Q: Emma – there is a famous 1939 Hitchcock film of Jamaica Inn. Did you worry about following in his footsteps?
Emma Frost: “No. It’s the only time you can re-make something Hitchcock did and people don’t throw bricks at you. Ther Hitchcock film is terrible. I don’t know if anyone has seen it. It’s a terrible film where Charles Laughton just grandstands and just goes, ‘It’s all about me.’ It couldn’t be more different. Daphne du Maurier hated it. It’s not even a story about Mary, is it? She’s kind of a bit part with a balsa wood trunk that gets thrown on the carriage and off again, and is so obviously really light. It’s a really bad film. Which is great for us.”
Q: Philippa – what is it that makes du Maurier’s writing so special and how did Emma render that in the script?
Philippa Lowthorpe: “Well I’m ashamed to say I hadn’t read the book before I read Emma’s script. What I loved about Emma’s script is that it was so visual, which is a very rare thing in a lot of writing. It was just so visual and so atmospheric and felt like something that was very, very different from a lot of normal television stuff. It was just so exciting to read it. And then, obviously, after reading Emma’s script I did go back to the novel and I thought how beautifully Emma had captured the heart and soul of the book, which is just so full of excitement and atmosphere. Like everybody’s being saying, it’s so wonderful to have a female heroine forging ahead in an adventure story, which is usually the preserve of boys’ stuff. I love Treasure Island and books like this. But this was wonderful to have a female heroine at the heart of it.”
Q: David – without embarrassing Jessie too much, could you say why you think she’s so right for this role?
David Thompson: “This is an incredibly dangerous, sexually-charged and emotionally overwhelming story and Jessie just seems to have that kind of strength, solidity and power and also – this will embarrass her – beauty, which is very important for this. Because this is a heroine who has to hold the screen across three hours. And Jessie does that quite amazingly well. In so many little facets and aspects. Whether she’s plunging in the water – and incidentally those scenes are usually filmed in a tank in the studio. So it was quite a challenge for an actress to do that. We did it all in the sea. Whether she’s in the water or riding across the moors – an incredible prowess on a horse. Have you ever ridden before?”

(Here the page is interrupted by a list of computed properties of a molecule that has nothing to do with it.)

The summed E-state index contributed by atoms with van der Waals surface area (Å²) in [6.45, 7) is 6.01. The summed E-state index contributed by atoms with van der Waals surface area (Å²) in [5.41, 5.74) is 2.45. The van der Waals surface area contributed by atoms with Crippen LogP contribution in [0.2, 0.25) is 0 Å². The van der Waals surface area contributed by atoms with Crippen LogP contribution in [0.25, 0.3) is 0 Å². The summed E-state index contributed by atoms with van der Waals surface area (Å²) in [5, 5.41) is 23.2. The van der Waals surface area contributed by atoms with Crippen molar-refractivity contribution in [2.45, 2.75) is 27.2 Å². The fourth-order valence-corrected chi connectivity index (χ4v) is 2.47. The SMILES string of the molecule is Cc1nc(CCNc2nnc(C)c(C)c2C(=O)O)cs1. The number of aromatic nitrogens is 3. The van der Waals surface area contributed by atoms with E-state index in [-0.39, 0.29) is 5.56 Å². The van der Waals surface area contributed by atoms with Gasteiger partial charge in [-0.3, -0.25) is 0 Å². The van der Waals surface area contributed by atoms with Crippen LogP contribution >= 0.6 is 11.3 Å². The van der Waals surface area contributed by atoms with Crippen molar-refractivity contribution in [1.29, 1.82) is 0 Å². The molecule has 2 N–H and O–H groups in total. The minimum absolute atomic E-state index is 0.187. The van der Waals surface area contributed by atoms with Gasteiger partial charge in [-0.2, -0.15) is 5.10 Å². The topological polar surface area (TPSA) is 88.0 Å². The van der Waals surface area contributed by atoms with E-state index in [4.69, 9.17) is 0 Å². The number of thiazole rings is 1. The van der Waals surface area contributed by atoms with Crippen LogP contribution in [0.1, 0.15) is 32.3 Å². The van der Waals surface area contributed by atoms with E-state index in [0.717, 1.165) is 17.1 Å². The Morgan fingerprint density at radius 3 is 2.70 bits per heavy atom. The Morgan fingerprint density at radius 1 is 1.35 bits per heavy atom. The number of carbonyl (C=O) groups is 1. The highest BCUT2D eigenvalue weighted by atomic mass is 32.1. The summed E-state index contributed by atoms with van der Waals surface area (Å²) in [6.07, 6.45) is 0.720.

Jessica Brown Findlay: “Not really.”
David Thompson: “Well she’s extraordinary on a horse. It’s an incredibly dynamic…and that’s the whole thing about the story, Philippa and Emma have brought this to the screen…it’s a very dynamic and visual evocation of the story. So in just that scene of her charging across the moors it’s incredibly evocative of her emotional state. And above all, Jessie has the emotional range as an actress. An incredible amount she has to do by saying very little often, actually. Just by reacting and responding. So she’s got the subtlety and that emotional intensity to really convey this dangerous and sexually charged story. And I would say that all the actors were in some danger at various moments. The great thing about the film was…I guess the elements work for the story but they were also very challenging for the production. At one stage the inn, which is a real inn, threatened to blow down in the hurricane. So we had to stop filming because bits of the roof went hurtling across the front of it. So it was quite a challenge to film, given all the elements working against us and also with us.”
Q: Jessie – excellent accent. How did you go about nailing that?
Jessica Brown Findlay: “We had a week of rehearsals in London, where we got to talk through everything with Philippa and Emma was there as well some days. And we had a voice coach for all of us for a week. We were also given some actors who are based in Cornwall. They recorded a lot of the script, just repeating certain words that are quite hard to say. It was just really useful. Now everything is quite distilled and we all travel, whereas this is a point in time where you grew up in one place and you stayed there pretty much. And so sounds are a lot stronger and far more specific to certain areas. So you had to find a balance between what was right for the time, which would have been really strong, but also so that everyone can understand what you’re saying. Which is useful. But also because of the landscape and the world in which you’re in, you don’t waste time with warmth of vowels and things like that. You’re shouting across moors, so thinks are shorter and harsher. And with Mary’s character as well, for me I found she suddenly started taking on a really deep voice. So yeah. Another masking quality of Mary’s.”
Questions were then opened up to other members of the media in the audience:
Q: Emma – I found the psychology of the ‘sexual’ relationships very interesting. Particularly between Mary and her uncle. I’ve not read the book, I wondered how much you brought out from the book or whether it is actually already there?